Resolve to Get Your Kids Moving
Family fitness is one of the basic ingredients in a healthy family and here are some ideas on getting yours in gear.
You’ve bought your kids toboggans, hockey sticks, and cross-country skis. You’ve signed them up for indoor soccer, swimming lessons, and gymnastics classes. You’ve told them all about the benefits of physical fitness. In fact, you’ve done everything possible to encourage your kids to put down the TV remote and get physically active. Or have you?
Most fitness experts agree that there’s a world of difference between telling kids about the benefits of being physically active and showing them that fitness is a priority in your own life. If you’re not physically active yourself, your words are likely to lose their impact. Bottom line? You have to be prepared to walk the talk.
One of the most important reasons for pursuing physical fitness with your children is that it is one of the key ingredients in weight problems. Girls, in particular, have weight problems. Perhaps this is mostly because of the unrealistic female media images we all see.
According to the Centers for Disease Control, 32% of girls between 9 and 17 are truly overweight with boys trailing not far behind. Yet, some weight gain is a normal and necessary part of development. Girls need a minimum of about 17% body fat to begin to menstruate, and with the onset of puberty, girls often grow wider before they shoot up a few inches and thin out. At the opposite end of this spectrum is a growing number of cases of anorexia and bulimia.
Getting started. You don’t have to sign your kids up for boot camp in order to do your parental duty, however. In fact, that’s one sure way to doom your family fitness program to failure! A far better approach is to come up with a list of different fitness activities that your family could enjoy together and to find ways to work fitness into your schedules on a regular basis. (The experts agree that you should be exercising for a minimum of 20 minutes at a time at least three times each week.)
Here are some tips on becoming a more active family:
Make it fun. As with anything else in life, variety is the key to making your family fitness program enjoyable. Exercising to the same Tae Bo tape day after day isn’t likely to hold an eight year old’s attention, but weekly trips to the local swimming pool, rollerblading arena, and indoor baseball diamond likely will.
Head for the park. What do you get when you combine a park and a van full of people? A terrific workout, that’s what! Who says fitness has to be boring-or super-serious? Throw around a frisbee (yes, even in January!) Play a game of tag. As long as you’re moving your bodies vigorously enough to get your hearts beating faster, you’re exercising.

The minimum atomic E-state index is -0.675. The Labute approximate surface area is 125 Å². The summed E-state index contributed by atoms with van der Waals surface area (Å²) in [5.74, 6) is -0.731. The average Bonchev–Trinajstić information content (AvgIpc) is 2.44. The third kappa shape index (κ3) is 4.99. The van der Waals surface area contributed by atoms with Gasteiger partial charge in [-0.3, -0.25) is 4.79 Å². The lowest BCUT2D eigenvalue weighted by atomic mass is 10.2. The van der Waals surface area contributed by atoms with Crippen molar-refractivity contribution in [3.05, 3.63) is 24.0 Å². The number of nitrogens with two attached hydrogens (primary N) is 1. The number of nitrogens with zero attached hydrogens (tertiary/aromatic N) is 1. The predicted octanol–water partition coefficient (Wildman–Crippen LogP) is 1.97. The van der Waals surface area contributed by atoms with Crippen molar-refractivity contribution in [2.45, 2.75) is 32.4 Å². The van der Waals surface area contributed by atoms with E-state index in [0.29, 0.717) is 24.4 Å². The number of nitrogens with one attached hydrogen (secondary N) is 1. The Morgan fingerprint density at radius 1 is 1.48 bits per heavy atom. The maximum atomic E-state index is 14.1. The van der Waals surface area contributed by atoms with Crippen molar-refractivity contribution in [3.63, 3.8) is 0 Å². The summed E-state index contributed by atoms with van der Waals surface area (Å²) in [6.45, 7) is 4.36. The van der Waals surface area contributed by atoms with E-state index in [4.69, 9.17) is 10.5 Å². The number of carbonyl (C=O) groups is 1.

Join a club. Think about joining a fitness club. Fitness clubs can accomodate both children and adults. The best of them are designed to be enjoyed by people of all ages. “They are a great way to meet other families—something that adds to the fun of being active.” Just be sure that it is conveniently located so that the trip itself is not daunting.
Go for a walk indoors. Don’t skip your walk just because the weather’s bad outside. Take your family fitness program indoors! You can either walk around your local mall or head for some spot that’s a little more inspiring: even strolling through a museum can be a fitness activity, according to Neporent. It doesn’t matter what you’re doing while you’re walking, as long as you’re moving quickly enough to get some benefits out of your workout.
Children’s Ability by Age
Parents wonder what type of exercise is appropriate for their age child. Here is a general guideline for children furnished by the American Pediatric Association.
Babies don’t need exercise classes. Infants naturally move with the same kinds of movements found in exercise tapes. Parents can also move baby’s legs and arms in simple movements such as bicycling baby’s legs or patty cake with arms and hands.
Toddlers really don’t need a scheduled exercise program or specialized equipment. At that age, they are constantly squirming, crawling, running, turning over and more! For children under 5, the most beneficial activities emphasize arm and leg movement.
By age five, physical activity should be part of your child’s lifestyle. Children under the age of six generally don’t have the skills for organized sports. Only 84 percent can throw a ball and only 63 percent can catch it. For these children, the best kind of exercise is active play.
Six- to nine-year-olds generally like to exercise. They want to do it and are naturally active. However, structured gym classes may be too regimented for some children and may turn kids off of phys ed.
By around seven, most kids have developed motor skills they need for organized sports. But they still have a short attention span, so don’t make them play for longer periods of time than they want to.
Around 11- to 12-years-old, by the time students have finished sixth grade, they have developed most of the agility and coordination they will ever have. Exercise should be firmly established as part of their play and relaxation habits.#